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June 15, 2019

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Meeting of the minds

AYO Politix bringing prospective MPs out to speak on issues

Winnipeg Centre candidate Don Woodstock (Green) took part in the AYO Politix brainstorming session at the University of Winnipeg on Sept. 28. AYO Politix organizers Lenard Monkman (left) and Michael Redhead Champagne (centre).

PHOTO BY JARED STORY

Winnipeg Centre candidate Don Woodstock (Green) took part in the AYO Politix brainstorming session at the University of Winnipeg on Sept. 28. AYO Politix organizers Lenard Monkman (left) and Michael Redhead Champagne (centre).

Hey there, time traveller!
This article was published 6/10/2015 (1348 days ago), so information in it may no longer be current.

Go ahead, talk politics at the dinner table.

AYO Politix, a division of Aboriginal Youth Opportunities (AYO), hosts a political brainstorming brunch at Neechi Commons every Saturday at noon. The conversation, open to anybody and everybody, covers issues important to the indigenous community and to the North End.

“We do it as a way to build political literacy amongst people of the North End or people of the indigenous community, and the non-indigenous community as well,” said Lenard Monkman, 30, who helps organize and facilitate the AYO Politix brainstorm.

Talking politics has proved so popular that AYO Politix has added a second session at The Hive in the University of Winnipeg. Brainstorming starts up every Monday at 12:30 p.m.

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Hey there, time traveller!
This article was published 6/10/2015 (1348 days ago), so information in it may no longer be current.

Go ahead, talk politics at the dinner table.

AYO Politix, a division of Aboriginal Youth Opportunities (AYO), hosts a political brainstorming brunch at Neechi Commons every Saturday at noon. The conversation, open to anybody and everybody, covers issues important to the indigenous community and to the North End.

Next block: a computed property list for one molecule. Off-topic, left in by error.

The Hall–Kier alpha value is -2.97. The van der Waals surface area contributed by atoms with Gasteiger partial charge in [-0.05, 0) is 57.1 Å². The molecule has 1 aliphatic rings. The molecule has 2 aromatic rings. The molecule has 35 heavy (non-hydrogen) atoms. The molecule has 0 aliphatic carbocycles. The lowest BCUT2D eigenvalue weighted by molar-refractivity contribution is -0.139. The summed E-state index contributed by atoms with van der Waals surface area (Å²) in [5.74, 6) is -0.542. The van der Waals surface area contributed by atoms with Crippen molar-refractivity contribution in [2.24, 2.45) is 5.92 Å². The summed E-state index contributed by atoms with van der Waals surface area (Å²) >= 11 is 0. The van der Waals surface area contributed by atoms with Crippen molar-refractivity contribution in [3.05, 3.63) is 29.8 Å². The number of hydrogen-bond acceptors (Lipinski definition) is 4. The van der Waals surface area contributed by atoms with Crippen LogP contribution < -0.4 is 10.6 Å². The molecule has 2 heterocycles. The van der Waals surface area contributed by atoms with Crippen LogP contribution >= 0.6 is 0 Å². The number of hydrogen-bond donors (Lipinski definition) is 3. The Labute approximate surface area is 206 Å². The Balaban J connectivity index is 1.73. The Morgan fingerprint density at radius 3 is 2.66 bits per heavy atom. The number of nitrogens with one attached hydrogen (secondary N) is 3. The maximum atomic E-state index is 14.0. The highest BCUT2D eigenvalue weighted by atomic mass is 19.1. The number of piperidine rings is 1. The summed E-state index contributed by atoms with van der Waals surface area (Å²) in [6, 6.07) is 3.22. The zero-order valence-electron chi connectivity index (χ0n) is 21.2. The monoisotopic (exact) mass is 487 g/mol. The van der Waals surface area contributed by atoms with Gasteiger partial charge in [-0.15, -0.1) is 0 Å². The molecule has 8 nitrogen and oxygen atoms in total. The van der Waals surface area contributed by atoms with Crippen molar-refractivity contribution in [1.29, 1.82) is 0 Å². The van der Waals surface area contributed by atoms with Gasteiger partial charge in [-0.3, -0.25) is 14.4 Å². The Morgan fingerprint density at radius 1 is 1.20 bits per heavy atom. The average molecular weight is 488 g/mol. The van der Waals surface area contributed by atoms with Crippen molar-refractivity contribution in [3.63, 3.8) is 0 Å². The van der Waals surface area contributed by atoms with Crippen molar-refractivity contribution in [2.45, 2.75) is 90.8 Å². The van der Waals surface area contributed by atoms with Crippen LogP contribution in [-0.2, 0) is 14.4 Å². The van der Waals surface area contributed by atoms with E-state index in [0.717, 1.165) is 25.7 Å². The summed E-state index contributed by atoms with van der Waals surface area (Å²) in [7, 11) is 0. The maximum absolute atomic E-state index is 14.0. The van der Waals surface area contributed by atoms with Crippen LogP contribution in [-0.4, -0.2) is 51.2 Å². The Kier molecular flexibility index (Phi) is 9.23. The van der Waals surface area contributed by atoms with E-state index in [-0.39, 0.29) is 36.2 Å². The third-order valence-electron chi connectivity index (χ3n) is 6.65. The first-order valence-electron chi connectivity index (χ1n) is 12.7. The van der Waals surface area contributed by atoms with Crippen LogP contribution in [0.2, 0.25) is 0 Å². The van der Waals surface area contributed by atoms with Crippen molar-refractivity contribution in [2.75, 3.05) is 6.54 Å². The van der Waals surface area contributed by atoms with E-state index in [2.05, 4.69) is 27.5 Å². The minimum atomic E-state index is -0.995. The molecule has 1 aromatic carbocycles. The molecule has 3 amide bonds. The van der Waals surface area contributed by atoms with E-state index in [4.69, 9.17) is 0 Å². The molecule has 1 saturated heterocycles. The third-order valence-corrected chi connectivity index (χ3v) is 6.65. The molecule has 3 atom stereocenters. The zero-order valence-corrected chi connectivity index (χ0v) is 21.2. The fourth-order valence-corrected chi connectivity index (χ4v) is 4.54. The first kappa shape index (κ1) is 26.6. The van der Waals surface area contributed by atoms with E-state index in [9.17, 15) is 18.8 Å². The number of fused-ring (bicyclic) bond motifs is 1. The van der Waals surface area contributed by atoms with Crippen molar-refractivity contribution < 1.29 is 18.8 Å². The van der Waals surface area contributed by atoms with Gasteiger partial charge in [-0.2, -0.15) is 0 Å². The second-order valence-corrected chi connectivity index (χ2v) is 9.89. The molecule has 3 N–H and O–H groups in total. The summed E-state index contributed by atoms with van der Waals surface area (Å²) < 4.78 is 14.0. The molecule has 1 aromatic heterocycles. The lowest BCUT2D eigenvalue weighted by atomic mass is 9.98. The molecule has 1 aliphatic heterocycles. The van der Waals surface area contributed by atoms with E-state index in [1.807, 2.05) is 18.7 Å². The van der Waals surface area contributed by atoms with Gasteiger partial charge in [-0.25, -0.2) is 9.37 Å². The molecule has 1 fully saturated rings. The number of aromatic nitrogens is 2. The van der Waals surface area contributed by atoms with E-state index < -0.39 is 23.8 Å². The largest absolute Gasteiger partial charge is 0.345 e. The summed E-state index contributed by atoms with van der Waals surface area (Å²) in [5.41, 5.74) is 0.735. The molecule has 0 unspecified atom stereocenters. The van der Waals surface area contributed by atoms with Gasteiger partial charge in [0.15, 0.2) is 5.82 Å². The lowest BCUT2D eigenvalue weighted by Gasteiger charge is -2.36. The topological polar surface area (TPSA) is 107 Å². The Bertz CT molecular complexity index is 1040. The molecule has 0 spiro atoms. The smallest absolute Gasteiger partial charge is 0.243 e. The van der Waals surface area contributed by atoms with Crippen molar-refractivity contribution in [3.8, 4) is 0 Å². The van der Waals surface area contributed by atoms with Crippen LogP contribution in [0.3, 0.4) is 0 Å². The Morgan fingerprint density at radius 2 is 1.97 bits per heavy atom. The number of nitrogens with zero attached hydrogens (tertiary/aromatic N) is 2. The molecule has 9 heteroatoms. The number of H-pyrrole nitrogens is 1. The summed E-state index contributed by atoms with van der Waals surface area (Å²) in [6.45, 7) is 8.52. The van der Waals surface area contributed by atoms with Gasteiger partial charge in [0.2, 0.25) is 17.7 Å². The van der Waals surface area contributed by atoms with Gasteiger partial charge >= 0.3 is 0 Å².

"We do it as a way to build political literacy amongst people of the North End or people of the indigenous community, and the non-indigenous community as well," said Lenard Monkman, 30, who helps organize and facilitate the AYO Politix brainstorm.

Talking politics has proved so popular that AYO Politix has added a second session at The Hive in the University of Winnipeg. Brainstorming starts up every Monday at 12:30 p.m.

AYO Politix was created by AYO founder Michael Redhead Champagne in 2010 as way to discuss the 2010 civic election with the community, as well as the candidates.

Leading up to the Oct. 19 federal election, the AYO Politix brain storm has included  Winnipeg North candidates Kevin Lamoureux (Liberal), Levy Abad (NDP) and John Redekopp (Green) and Winnipeg Centre candidates Robert-Falcon Ouellette (Liberal) and Don Woodstock (Green).

The Times attended the brainstorm with Woodstock on Sept. 28 at the U of W. Participants weren’t afraid to ask Woodstock tough questions like why he switched from Liberal to Green. Woodstock was a Liberal candidate for Minto in the 2011 provincial election.

"Bill C-51," said Woodstock without hesitation, before launching into why he doesn’t like the Liberals’ support of the anti-terrorism bill.

Another tough question asked was if Woodstock were to win Winnipeg Centre and the Conservatives won a minority government, would he support a coalition between the Liberals, NDP and Greens?

"They (the Liberals and NDP) would have to come to the table with guaranteed livable income, otherwise I would be the first independent Green member of the House," Woodstock said.
Brainstorm participant Riel Willmott responded to Woodstock’s answer with "And drop B C-51?"
"You better believe it," Woodstock replied.

The brainstorm participants seemed pretty pleased with Woodstock’s candidness during the session.
Lindsay Howes, who lives and works in Winnipeg Centre, has participated in past brainstorming sessions. Howes is Métis, but said her reason for attending the AYO Politix brainstorming sessions isn’t so much her own lineage but her support for those that are vulnerable and marginalized.  

"I think it’s important that everybody stands together with (indigenous people) because they are valuable members of our community," Howes said.

"We have a high population of indigenous people who live in this area, so of course these issues really matter. Things like Bill C-51 that affect one group over another, positively or negatively, are not OK."
Monkman, however, won’t say what election candidates he was pleased or dissatisfied with.

"Obviously we have some of our own views, but we don’t endorse anyone or affiliate ourselves with any one party," Monkman said.

"It doesn’t matter what government gets in, we’ll still be at Neechi talking about the same things."

To learn about AYO Politix and its brain storming sessions, got to www.facebook.com/AYOPolitix or www.politixbs.wordpress.com

Jared Story

Jared Story
Community journalist — The Times

Jared Story is the community journalist for The Times. Email him at jared.story@canstarnews.com Call him at 204-697-7206

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